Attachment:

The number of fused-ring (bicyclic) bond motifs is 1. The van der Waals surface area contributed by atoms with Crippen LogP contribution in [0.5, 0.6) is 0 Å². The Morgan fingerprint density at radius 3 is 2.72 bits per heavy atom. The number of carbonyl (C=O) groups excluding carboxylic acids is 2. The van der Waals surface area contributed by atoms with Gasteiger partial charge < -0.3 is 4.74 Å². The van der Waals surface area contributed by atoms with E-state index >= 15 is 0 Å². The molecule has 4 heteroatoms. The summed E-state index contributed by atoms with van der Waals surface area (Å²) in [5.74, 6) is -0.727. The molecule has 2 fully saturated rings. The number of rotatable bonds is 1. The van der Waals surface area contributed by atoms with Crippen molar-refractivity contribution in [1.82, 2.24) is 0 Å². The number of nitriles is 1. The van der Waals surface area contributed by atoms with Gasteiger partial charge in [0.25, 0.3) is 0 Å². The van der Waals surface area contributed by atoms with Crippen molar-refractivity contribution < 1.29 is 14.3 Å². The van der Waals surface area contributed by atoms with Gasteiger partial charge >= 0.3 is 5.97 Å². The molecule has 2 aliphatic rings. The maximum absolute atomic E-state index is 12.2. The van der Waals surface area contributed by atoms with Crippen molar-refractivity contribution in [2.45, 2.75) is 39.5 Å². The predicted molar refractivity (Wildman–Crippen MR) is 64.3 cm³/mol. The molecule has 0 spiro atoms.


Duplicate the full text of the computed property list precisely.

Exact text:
The number of fused-ring (bicyclic) bond motifs is 1. The van der Waals surface area contributed by atoms with Crippen LogP contribution in [0.5, 0.6) is 0 Å². The Morgan fingerprint density at radius 3 is 2.72 bits per heavy atom. The number of carbonyl (C=O) groups excluding carboxylic acids is 2. The van der Waals surface area contributed by atoms with Gasteiger partial charge < -0.3 is 4.74 Å². The van der Waals surface area contributed by atoms with E-state index >= 15 is 0 Å². The molecule has 4 heteroatoms. The summed E-state index contributed by atoms with van der Waals surface area (Å²) in [5.74, 6) is -0.727. The molecule has 2 fully saturated rings. The number of rotatable bonds is 1. The van der Waals surface area contributed by atoms with Crippen molar-refractivity contribution in [1.82, 2.24) is 0 Å². The number of nitriles is 1. The van der Waals surface area contributed by atoms with Gasteiger partial charge in [0.25, 0.3) is 0 Å². The van der Waals surface area contributed by atoms with Crippen molar-refractivity contribution < 1.29 is 14.3 Å². The van der Waals surface area contributed by atoms with Gasteiger partial charge >= 0.3 is 5.97 Å². The molecule has 2 aliphatic rings. The maximum absolute atomic E-state index is 12.2. The van der Waals surface area contributed by atoms with Crippen molar-refractivity contribution in [2.45, 2.75) is 39.5 Å². The predicted molar refractivity (Wildman–Crippen MR) is 64.3 cm³/mol. The molecule has 0 spiro atoms.